Thursday, September 2, 2010

Cut Through the Hype: Creatine Monohydrate

You know the drill: You open a muscle or fitness magazine and it’s the same old thing: Pages and pages of expensive advertising all flogging the latest supplement with claims about “hyper-compound diffusion” or some “psychoneuro” complex. Every single one of these ads claims to be the latest scientific breakthrough. Almost of the time though, it is the work of marketers, not scientists.

At iWinDirect, we aim to cut through the hype. Why pay for expensive products that are designed to maximize profit rather than maximize your results? And besides, who do you think pays for all of those fancy ads? That’s right: The consumer.

So we’ll start cutting through the hype, first with a look at Creatine Monohydrate. Few would deny that creatine is one of the most effective performance-enhancing supplements that you can buy, so why muddle everything with a bunch of add-ons that are either scientifically questionable or ineffective at the low levels many companies decide to toss in there?

What is Creatine Monohydrate?

Creatine is a nutrient found naturally in the human body, where it is crucial to muscular contraction. It is formed in the liver by a metabolic pathway that requires the amino acids glycine, arginine, and methionine. It can also be obtained from foods such as red meat, fish, and chicken. In the human body, almost all creatine is found in muscle cells.

When taken as an oral supplement, creatine increases the amount of energy available to working muscles, meaning that muscles can work harder and longer. If you’re a recreational or competitive athlete, or if you use your muscles at work, then you can benefit from creatine supplementation.

To understand how creatine functions as a performance-enhancing supplement, it is necessary to have a basic understanding of the energetics of muscle contraction. Each individual muscle fibre contains two types of filaments: thick filaments and thin filaments. The contraction of muscle is due to the shortening of individual muscle fibres as these filaments slide together. Energy is required to slide the filaments together and cause muscle contraction, and this energy must come in the form of ATP (adenosine triphosphate). ATP is the ‘energy currency’ of the muscle cell. Its unique chemical structure allows it to store a great deal of energy, and to transfer this energy to other molecules, which provides the energy that drives many metabolic processes of the body. Muscle contraction occurs as ATP provides the energy needed to pull together the filaments of the contracting muscle. The energy stored in ATP is transferred to myosin, resulting in energized myosin and ADP (Adenosine Diphosphate), as outlined below.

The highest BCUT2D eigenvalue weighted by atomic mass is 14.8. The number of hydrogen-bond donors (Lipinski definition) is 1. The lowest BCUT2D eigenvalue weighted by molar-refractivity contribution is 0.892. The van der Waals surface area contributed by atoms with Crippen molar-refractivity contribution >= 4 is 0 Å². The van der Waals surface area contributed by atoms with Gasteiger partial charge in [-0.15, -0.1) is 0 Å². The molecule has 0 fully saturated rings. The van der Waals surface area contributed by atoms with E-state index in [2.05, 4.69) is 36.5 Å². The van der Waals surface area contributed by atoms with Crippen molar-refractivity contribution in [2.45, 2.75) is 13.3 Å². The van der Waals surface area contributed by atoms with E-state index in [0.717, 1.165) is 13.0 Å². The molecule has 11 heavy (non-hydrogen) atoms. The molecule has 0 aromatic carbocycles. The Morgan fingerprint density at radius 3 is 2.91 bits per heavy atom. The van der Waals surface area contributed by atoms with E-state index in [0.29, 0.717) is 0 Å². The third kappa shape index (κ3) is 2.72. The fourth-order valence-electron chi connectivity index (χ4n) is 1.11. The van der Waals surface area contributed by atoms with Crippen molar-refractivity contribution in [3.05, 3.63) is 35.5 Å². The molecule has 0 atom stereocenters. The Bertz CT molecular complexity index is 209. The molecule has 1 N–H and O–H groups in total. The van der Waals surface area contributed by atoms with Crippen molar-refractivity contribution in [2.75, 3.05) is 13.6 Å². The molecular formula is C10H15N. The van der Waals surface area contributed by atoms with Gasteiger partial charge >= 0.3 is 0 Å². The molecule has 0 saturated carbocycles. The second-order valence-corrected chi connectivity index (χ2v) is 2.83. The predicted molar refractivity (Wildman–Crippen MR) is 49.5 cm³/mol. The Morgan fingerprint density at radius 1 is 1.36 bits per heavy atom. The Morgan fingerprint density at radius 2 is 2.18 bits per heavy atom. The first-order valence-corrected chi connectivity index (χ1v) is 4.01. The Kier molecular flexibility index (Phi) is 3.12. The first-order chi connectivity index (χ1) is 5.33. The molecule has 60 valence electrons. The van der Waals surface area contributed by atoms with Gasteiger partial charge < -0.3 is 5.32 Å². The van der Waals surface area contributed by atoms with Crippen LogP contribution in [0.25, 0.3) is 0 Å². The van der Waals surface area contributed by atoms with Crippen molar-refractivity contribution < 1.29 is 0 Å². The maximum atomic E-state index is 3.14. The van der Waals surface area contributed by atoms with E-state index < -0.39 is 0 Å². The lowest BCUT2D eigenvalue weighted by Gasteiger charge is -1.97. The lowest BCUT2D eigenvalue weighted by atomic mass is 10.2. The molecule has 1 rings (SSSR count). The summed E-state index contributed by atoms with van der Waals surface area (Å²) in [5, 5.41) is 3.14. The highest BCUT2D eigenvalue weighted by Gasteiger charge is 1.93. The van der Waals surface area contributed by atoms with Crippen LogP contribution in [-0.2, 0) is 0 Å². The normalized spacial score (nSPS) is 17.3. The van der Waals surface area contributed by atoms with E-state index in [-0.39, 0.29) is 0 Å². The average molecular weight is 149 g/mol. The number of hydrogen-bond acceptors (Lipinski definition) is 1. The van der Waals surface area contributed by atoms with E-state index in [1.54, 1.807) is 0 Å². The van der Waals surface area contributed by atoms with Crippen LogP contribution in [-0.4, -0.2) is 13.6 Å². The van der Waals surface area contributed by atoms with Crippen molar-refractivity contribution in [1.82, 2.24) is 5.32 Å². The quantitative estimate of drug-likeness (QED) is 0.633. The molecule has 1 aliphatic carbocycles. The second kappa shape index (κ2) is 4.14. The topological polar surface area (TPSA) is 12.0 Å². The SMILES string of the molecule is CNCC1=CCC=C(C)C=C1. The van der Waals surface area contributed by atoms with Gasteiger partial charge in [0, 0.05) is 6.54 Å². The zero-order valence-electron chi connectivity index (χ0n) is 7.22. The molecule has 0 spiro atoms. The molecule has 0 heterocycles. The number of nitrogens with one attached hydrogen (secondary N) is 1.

ATP + muscle ==> ADP + energized muscle

The energizing of muscle must occur many times, using up a number of ATP molecules, in order to fully contract a muscle. The pool of available ATP in the muscle cell is very rapidly depleted, however, and new ATP must be produced for muscular contraction to continue (the ATP pool contains only enough energy for about 1-2 seconds). A deficit of ATP in contracting muscle results in fatigue and decreased strength, power, and endurance. The fastest way in which ATP is regenerated in the muscle cell is through the high-energy molecule creatine phosphate (CrP). This molecule, which comprises about two thirds of the creatine found in muscle cells, rapidly regenerates ATP from ADP, as outlined below. The ATP produced is then available to fuel further muscle contraction.

Creatine phosphate + ADP ==> Creatine + ATP

Published reports estimate that the pool of creatine phosphate will be depleted within approximately 10 seconds during high intensity muscular contraction. Increasing the amount of available creatine phosphate increases the rate at which ATP is made available to contracting muscle cells.

Oral supplementation with Creatine Monohydrate has been proven in scientific trials and studies to increase the amount of creatine and phosphocreatine in muscle cells. This increase in PCr allows the muscles to work harder and longer, making Creatine Monohydrate an effective ergogenic supplement.

If you have any doubt about the science behind the use of creatine monohydrate, note that the extremely strict Canadian Natural Health Products Directorate has even reviewed the research and concluded that the following claims can be made on this amazing compound:
• Increases fat-free/body/muscle/lean mass/size when used in conjunction with a resistance training regimen
• Improves strength/power/performance in repetitive bouts of brief, highly-intense physical activity (e.g. sprints, jumping, resistance training)

Let’s see the latest “scientifically engineered” or “concentrated” creatine try that.

Visit for your creatine requirements. Available in powder and capsule form.

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